If someone decided to give out an award for the greatest guilt complex – I am sure I would win….and then I would feel terrible for winning.

Throughout the years, I’ve grown to recognize this in myself. True, it often keeps me from being the best version of myself. Yet, I have come to realize, when used for good – not evil – my tendency towards feeling guilty about everything can be appropriately channeled to being healthily convicted.

I’ve seen this the most in my passion towards taking care of the environment, particular in what we put in our mouths.  Somehow I find motivation to keep thinking and searching for new ways to care for the land we live on. (Okay, yeah I am no expert. But this motivation often causes me to “act strangely” – like “hording” trash because I can recycle it later at home, or digging something out of the trash at work after someone threw away a recyclable item. I am incapable of leaving it there). 

Obsessive? Maybe. But I am tired of not caring what type of world we are leaving for those who come after us. 

This guilt complex and/or convictions are often very frustrating. For instance, last night, I was waiting for my sister to finish checking out at Dillon’s, and, like usual, she was the only one I saw using her own bags.  It’s such an easy thing to do and I often get frustrated at this apathy Americans have towards doing little things that make a huge impact. We are so lazy. (True, I am not perfect and have forgotten to bring my own bags sometimes,  but still it still is frustrating. In South Africa, you have to pay for all the plastic “packets” you use at the grocery store. Imagine if that was the norm here)? This, to me, is the same thing as people throwing away aluminum cans – the easiest thing to recycle. Really? Come on. 

One of the biggest issues my guilt complex and healthy convictions constantly fight over is the fact that I have not yet made the leap to being a full-fledge vegetarian. I know a ton of reasons why I should not eat that CAFO (Concentrated Animal Feeding Operation) beef, but sometimes I still eat that burrito and find it to be delicious. Not always. But sometimes... 

My guilt complex tells me I know better while my healthy convictions tells me at least I am making an effort to be aware of what I am eating - even if I am not eating 100% local all of the time. It's a tough battle. 

However, I have come to a conclusion that I feel pretty good about. I am officially a flexitarian.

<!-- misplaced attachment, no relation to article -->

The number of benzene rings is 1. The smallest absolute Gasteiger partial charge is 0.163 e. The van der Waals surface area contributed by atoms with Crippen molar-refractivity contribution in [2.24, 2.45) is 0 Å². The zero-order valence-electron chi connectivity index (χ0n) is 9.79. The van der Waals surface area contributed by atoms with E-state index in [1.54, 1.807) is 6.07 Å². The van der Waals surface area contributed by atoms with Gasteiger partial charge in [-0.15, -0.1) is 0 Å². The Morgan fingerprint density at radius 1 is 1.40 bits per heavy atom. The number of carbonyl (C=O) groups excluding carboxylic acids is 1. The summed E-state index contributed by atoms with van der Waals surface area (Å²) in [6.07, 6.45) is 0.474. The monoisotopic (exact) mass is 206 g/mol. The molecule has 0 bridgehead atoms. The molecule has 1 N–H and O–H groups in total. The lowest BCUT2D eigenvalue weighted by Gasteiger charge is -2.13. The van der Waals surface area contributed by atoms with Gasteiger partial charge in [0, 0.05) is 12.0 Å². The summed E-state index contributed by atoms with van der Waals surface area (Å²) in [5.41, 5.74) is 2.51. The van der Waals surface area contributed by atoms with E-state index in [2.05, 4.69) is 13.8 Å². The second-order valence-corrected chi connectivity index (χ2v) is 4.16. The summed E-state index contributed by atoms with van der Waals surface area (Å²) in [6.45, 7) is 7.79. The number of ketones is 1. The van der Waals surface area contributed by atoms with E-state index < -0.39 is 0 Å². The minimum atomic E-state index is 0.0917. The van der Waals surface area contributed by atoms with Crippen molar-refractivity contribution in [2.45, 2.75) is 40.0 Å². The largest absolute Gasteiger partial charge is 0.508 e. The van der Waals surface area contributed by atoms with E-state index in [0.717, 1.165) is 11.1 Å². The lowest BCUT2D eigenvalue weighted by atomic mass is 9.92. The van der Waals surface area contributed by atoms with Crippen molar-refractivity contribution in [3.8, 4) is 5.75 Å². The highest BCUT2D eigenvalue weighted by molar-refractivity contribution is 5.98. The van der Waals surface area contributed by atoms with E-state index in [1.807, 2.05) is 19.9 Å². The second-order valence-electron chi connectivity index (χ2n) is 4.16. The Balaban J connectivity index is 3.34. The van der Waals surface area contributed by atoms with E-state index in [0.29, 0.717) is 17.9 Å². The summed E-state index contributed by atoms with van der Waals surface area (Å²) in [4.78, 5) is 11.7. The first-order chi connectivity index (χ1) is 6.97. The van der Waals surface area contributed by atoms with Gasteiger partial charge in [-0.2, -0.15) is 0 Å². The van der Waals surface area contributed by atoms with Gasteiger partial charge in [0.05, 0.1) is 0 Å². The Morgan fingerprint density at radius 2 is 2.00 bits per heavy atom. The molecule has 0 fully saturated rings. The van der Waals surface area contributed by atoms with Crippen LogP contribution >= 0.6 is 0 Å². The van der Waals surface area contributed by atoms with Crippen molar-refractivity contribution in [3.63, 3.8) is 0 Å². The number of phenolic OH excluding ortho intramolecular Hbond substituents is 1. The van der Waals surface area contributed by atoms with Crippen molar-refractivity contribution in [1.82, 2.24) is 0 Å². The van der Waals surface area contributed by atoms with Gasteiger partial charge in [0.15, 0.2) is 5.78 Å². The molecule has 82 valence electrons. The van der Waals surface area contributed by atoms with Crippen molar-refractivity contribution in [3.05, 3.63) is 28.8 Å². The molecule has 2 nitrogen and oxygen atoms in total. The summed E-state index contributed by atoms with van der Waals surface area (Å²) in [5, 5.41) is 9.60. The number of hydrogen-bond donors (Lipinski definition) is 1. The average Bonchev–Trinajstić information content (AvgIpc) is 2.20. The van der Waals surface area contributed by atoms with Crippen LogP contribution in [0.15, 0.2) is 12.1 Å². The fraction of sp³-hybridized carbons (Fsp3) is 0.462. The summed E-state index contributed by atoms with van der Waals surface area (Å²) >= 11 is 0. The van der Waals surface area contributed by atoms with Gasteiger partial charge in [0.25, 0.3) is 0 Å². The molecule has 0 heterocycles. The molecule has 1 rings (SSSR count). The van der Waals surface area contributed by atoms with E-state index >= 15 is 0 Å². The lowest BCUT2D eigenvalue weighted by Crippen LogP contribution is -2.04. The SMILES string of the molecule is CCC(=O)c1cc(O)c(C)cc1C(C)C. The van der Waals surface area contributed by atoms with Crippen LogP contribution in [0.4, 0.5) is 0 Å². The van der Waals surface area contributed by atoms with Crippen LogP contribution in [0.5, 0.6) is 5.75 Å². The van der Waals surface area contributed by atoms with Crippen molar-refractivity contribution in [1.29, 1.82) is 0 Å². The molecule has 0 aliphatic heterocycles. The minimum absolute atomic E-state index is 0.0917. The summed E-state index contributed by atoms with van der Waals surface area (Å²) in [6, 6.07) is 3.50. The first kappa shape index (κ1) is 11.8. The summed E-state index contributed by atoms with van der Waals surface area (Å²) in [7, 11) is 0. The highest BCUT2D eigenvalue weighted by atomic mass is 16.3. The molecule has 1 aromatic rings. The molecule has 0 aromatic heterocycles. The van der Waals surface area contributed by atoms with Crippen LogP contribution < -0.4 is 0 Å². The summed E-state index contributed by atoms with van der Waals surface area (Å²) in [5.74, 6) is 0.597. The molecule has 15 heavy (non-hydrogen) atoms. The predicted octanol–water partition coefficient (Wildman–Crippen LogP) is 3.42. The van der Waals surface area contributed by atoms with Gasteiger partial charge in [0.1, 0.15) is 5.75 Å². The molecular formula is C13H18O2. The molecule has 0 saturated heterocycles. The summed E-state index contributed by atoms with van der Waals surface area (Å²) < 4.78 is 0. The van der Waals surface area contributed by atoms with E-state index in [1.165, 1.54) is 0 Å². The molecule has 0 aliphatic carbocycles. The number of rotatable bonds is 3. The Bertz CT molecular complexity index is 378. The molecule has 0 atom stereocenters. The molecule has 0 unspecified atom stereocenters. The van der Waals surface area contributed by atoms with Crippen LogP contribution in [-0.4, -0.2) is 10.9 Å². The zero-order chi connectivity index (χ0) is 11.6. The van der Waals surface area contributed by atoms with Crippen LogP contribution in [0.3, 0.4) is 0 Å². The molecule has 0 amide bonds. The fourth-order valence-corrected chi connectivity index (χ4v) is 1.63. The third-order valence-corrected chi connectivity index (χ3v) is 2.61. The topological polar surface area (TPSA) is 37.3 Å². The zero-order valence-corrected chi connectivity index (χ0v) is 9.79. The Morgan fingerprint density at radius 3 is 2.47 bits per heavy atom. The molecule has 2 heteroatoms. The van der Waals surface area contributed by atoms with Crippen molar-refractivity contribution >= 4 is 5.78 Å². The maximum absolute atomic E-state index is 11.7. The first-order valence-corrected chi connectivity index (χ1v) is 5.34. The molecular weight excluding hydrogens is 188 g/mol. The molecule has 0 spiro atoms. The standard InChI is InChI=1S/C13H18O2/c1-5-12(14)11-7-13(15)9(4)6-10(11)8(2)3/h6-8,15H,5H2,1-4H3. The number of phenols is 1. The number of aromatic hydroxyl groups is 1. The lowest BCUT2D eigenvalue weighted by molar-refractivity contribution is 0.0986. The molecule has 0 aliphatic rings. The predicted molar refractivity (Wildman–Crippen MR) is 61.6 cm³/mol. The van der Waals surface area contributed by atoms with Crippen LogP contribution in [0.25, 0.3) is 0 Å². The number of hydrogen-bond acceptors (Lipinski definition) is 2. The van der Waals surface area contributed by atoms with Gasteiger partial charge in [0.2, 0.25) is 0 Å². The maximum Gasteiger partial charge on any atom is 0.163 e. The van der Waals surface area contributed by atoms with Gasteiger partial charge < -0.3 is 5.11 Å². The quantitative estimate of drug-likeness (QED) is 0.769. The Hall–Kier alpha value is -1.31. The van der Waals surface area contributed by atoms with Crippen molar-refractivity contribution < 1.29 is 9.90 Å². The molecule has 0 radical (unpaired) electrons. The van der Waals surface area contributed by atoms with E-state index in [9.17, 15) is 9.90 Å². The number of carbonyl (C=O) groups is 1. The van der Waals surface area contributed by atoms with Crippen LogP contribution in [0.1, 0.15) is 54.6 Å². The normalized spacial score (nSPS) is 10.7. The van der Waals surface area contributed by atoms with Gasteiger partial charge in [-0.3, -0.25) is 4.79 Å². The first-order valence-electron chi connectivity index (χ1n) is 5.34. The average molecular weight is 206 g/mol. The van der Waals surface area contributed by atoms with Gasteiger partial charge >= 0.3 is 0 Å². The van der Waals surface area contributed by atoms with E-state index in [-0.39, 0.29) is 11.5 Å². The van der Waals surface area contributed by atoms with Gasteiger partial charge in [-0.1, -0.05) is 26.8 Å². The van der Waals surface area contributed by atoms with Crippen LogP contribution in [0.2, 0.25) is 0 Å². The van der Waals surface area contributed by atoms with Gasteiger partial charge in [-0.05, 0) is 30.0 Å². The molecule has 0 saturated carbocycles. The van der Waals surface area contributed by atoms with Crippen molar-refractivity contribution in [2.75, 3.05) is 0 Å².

This is not a huge announcement, and not even anything new, especially to those of you who have been faithfully reading my blog. In fact, I have been a flexiarian ever since my senior year at Bluffton. And actually this is really similar to being a "locavore." 

A lot of this decision to be okay with not being a "straight up vegetarian" came from this relation - if I switch from beef to tofu, it does not mean I would doing the environment a huge favor (maybe a little bit of one, but it is not one without environmental impact. After all, considering where I live right now, I believe it is safe to assume it would take a similar amount of foil fuel to feed me on a soy diet as it would with beef).

As I keep mentioning, I recently read Barbara Kingsolver's book, Animal, Vegetable, Miracle,  and again, I like what she has to say - particularly concerning vegetarianism for the sake of animal cruelty alone. 
But meat, poultry, and eggs from animals raised on open pasture are the traditional winter fare of my grandparents, and they serve us well here [Virginia] in the months when it would cost a lot of fossil fuel to keep us in tofu. Should I overlook the suffering of victims of hurricanes, famines, and  wars brought on this world by profligate fuel consumption? Bananas that cost a rain forest, refrigerator-trucked soy milk, and pre washed spinach shipped two thousand miles in plastic containers do not seem cruelty free, in this context. A hundred different paths may lighten the world's load of suffering. Giving up meat is one path; giving up bananas is another. The more we know about our food system, the more we are called into complex choices. It seems facile to declare one single forbidden fruit, when humans live under so many different trees.
Kingsolver also points out that the often quoted plea for vegetarianism (about how it takes ten times as much land to make a pound of meat than grain) really only applies to land where rain falls in plenty and the soil is good. Those who do not live in these ideal conditions (which would be a lot of the world's poor) would starve without meat.

For me, it comes down to how and where things were raised. And I will continue to try and make better consumer choices as I keep this in mind. True, I am not eating 100% locally raised meats and veggies, but I would like to believe I am on my way, especially if my guilt complex continues to keep me on my toes.


  1. Confession, sometimes when I'm at et cetera I will take things out of the recycling bins because even though they think it's unusable, I think I can do something with it. I've gotten some good things out of there.


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